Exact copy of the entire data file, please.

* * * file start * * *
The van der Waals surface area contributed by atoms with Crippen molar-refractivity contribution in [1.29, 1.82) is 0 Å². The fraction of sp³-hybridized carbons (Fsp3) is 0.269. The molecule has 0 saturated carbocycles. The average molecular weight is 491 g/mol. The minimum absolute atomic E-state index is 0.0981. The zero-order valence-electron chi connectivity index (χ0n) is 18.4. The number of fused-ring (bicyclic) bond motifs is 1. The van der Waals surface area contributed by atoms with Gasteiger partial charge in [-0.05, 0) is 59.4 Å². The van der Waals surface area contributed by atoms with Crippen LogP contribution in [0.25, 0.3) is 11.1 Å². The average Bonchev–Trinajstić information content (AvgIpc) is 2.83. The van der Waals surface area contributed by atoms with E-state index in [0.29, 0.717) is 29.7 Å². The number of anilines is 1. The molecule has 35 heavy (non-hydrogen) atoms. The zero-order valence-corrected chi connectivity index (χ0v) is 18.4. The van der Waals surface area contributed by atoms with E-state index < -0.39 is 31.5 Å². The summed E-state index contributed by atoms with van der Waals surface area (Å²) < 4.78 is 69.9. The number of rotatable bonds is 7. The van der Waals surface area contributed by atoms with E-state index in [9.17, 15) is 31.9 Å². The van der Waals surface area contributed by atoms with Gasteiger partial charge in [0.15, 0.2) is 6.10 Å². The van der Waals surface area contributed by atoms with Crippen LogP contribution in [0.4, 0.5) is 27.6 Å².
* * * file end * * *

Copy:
The van der Waals surface area contributed by atoms with Crippen molar-refractivity contribution in [1.29, 1.82) is 0 Å². The fraction of sp³-hybridized carbons (Fsp3) is 0.269. The molecule has 0 saturated carbocycles. The average molecular weight is 491 g/mol. The minimum absolute atomic E-state index is 0.0981. The zero-order valence-electron chi connectivity index (χ0n) is 18.4. The number of fused-ring (bicyclic) bond motifs is 1. The van der Waals surface area contributed by atoms with Gasteiger partial charge in [-0.05, 0) is 59.4 Å². The van der Waals surface area contributed by atoms with Crippen LogP contribution in [0.25, 0.3) is 11.1 Å². The average Bonchev–Trinajstić information content (AvgIpc) is 2.83. The van der Waals surface area contributed by atoms with E-state index in [0.29, 0.717) is 29.7 Å². The number of anilines is 1. The molecule has 35 heavy (non-hydrogen) atoms. The zero-order valence-corrected chi connectivity index (χ0v) is 18.4. The van der Waals surface area contributed by atoms with E-state index < -0.39 is 31.5 Å². The summed E-state index contributed by atoms with van der Waals surface area (Å²) < 4.78 is 69.9. The number of rotatable bonds is 7. The van der Waals surface area contributed by atoms with E-state index in [9.17, 15) is 31.9 Å². The van der Waals surface area contributed by atoms with Gasteiger partial charge in [0.15, 0.2) is 6.10 Å². The van der Waals surface area contributed by atoms with Crippen LogP contribution in [0.4, 0.5) is 27.6 Å².